US advice to banks: OK to transfer aid money to Afghanistan

A displaced Afghan woman holds her child as she waits with other women to receive aid outside a UNHCR distribution center on the outskirts of Kabul, Afghanistan October 28, 2021. REUTERS /Zohra Bensemra

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NEW YORK, Feb 2 (Reuters) – International banks can transfer money to Afghanistan for humanitarian purposes, and aid groups are allowed to pay teachers and health care workers in public institutions without fear of violating Taliban sanctions, the United States said on Wednesday.

The US Treasury Department offered advice on the sanctions waivers issued in September and December for humanitarian work in Afghanistan, where the United Nations says that more than half of the country’s 39 million people are suffering from extreme hunger and that the economy, education and social services are threatened with collapse.

UN Secretary General Antonio Guterres warned last week that Afghanistan was “hanging by a thread”.

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The Taliban, long blacklisted by the United States as a terrorist group, seized power from the internationally-backed Afghan government in August. Billions of dollars in Afghan central bank reserves and international development aid have been frozen to prevent them from falling into the hands of the Taliban.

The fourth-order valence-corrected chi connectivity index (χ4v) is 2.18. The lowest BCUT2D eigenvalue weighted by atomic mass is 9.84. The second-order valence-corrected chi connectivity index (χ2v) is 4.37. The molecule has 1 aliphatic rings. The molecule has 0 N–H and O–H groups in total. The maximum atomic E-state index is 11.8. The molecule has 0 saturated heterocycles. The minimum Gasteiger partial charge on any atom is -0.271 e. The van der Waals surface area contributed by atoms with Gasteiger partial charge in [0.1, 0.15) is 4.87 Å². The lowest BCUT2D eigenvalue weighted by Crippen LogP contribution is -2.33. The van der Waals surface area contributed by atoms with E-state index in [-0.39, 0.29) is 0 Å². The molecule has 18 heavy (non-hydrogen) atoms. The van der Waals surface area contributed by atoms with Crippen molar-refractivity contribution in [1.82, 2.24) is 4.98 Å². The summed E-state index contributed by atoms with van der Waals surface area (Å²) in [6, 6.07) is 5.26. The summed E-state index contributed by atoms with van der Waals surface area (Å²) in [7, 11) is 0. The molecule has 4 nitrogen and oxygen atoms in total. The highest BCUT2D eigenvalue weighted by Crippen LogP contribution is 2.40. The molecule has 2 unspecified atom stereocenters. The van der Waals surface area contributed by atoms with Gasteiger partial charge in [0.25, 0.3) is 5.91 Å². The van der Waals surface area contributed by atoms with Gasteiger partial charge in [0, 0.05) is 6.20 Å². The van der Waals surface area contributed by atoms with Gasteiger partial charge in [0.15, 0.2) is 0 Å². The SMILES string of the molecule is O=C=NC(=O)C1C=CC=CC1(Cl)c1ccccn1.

International banks are wary of Afghanistan, and the United Nations and aid groups are struggling to get enough money into the country to fund operations.

The U.S. Treasury said banks can process transactions related to humanitarian operations “including clearing, settlement, and transfers through, to, or involving private and public Afghan depository institutions.”

He also described authorized transactions involving the Taliban, which includes the also blacklisted Haqqani network. These include signing agreements to provide direct aid to the Afghan people, overall aid coordination, including administration of imports, and office sharing.

“The payment of taxes, fees or import duties to, or the purchase or receipt of permits, licenses or public utilities from” the Taliban, the Haqqani Network or any entity over which they hold more 50% is allowed for humanitarian operations, says the Treasury.

He also said aid groups are allowed to send money to Afghanistan for humanitarian operations and can make direct payments to health care workers and teachers in public hospitals and schools.

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Additional reporting by Daphne Psaledakis; Editing by Cynthia Osterman

Our standards: The Thomson Reuters Trust Principles.

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